I also have to comment that, while the ball bearing detent does keep the breech sealed well, it also offers little resistance when you cock the rifle. There is no need to slap the muzzle to break the barrel open.
I tested the trigger as it came from the factory. It is two-stage with stage one taking 12 ozs. It has a positive stop at stage two. Stage two then breaks at 1 lb. 15 oz., so even from the factory this trigger is nice and light.
I mentioned in the Part One report that stage two of the trigger in the test rifle had a little creep and that I planned to lubricate and adjust it for you in a special report. Well, after velocity testing today all the creep has disappeared. I could use this trigger exactly as it is today, but I will still do a special report on the trigger to show lubrication and adjustments.
The Rekord trigger has a button safety that pops out on the left side of the rifle when the trigger is cocked. You have to push the button in before the rifle will fire, and there is a definite click when it releases. On some rifles the tolerances are a little off and the rifle can be cocked without setting the safety. Some shooters learn to do this and others disable the safety altogether. Back in the real old days (1950s and ’60s) there was no safety at all. No HW 55 I have owned has had a safety and I have seen several older R7s without one.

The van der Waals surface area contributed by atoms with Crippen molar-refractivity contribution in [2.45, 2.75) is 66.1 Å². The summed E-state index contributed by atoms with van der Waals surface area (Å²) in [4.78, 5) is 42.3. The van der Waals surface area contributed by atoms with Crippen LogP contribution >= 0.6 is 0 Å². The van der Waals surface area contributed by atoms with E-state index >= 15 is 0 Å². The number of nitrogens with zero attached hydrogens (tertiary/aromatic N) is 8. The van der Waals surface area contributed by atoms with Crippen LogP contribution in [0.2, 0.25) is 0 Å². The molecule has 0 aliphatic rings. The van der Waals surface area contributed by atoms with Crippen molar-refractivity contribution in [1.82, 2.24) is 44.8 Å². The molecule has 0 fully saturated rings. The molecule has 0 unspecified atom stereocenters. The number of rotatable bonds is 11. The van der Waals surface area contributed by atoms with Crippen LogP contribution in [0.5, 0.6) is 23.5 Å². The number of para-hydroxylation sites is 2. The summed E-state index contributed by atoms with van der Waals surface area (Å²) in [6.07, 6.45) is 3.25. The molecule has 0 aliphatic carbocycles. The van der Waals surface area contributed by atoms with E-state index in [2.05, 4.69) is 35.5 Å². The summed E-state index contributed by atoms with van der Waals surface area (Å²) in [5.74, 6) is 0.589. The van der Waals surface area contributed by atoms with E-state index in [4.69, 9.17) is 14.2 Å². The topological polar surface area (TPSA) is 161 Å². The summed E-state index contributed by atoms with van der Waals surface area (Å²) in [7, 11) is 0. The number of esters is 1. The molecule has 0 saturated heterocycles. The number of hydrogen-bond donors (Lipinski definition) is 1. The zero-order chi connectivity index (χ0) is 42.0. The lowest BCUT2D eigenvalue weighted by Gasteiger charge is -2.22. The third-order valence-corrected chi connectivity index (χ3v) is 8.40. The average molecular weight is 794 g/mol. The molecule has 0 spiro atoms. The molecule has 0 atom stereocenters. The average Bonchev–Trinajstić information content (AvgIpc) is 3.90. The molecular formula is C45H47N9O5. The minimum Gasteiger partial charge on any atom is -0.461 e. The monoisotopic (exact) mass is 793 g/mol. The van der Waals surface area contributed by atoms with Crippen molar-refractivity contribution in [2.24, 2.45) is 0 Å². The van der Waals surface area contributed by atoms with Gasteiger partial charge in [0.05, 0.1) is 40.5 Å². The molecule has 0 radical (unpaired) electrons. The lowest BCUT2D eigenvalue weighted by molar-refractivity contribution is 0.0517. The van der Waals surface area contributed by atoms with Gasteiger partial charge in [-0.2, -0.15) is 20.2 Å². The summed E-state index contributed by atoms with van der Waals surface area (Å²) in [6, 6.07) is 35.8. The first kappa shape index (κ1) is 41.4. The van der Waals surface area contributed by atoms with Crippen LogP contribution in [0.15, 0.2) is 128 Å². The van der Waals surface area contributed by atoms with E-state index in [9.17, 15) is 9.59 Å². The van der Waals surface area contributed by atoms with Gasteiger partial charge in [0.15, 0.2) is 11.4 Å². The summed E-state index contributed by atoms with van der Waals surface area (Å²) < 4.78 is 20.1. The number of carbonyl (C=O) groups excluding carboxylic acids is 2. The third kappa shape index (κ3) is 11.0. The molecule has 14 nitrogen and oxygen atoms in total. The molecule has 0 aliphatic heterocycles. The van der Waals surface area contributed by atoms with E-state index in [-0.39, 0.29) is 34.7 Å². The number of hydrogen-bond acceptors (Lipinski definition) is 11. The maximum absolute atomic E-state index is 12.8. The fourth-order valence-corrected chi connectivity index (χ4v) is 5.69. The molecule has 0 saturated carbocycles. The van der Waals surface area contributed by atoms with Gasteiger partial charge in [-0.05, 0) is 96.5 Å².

But taking the safety off after cocking soon becomes second nature to anyone with a Rekord trigger. My advice is to leave it functioning and learn to work with it.
The safety is off.
The rifle is cocked and the safety is on.
Rifle can be uncocked
Because the safety can be taken off at any time, the HW 30S can be uncocked. Hold the end of the barrel against the mainspring and take off the safety, then pull the trigger and allow the barrel to close slowly. To reset the safety you break the barrel down all the way — even when the rifle is cocked. The piston rod has to push a part in the trigger down just a wee bit more for the safety to reset.
Reader Fish asked me if the 30S had replaced the Diana 27S as my favorite air rifle. I told him no, but it might be just as nice.
My plan is to complete a regular set of testing with this rifle, which includes one accuracy test at 10 meters with the open sights. Then I will address the trigger lubrication and adjustments in a special report. Then I will lube-tune the rifle and test velocity and accuracy again. Then I will mount a scope and test accuracy at 25 yards. Then I will install a Vortek PG-2 SHO spring kit and test velocity and accuracy once more.
When I finish with the Weihrauch HW 30S you guys are going to know it just as well as I do.
Then I plan to get an HW 50S and run similar tests. And then we can make some comparisons. We are going to have some real fun with these two air rifles, and it just may last for most of the rest of this year.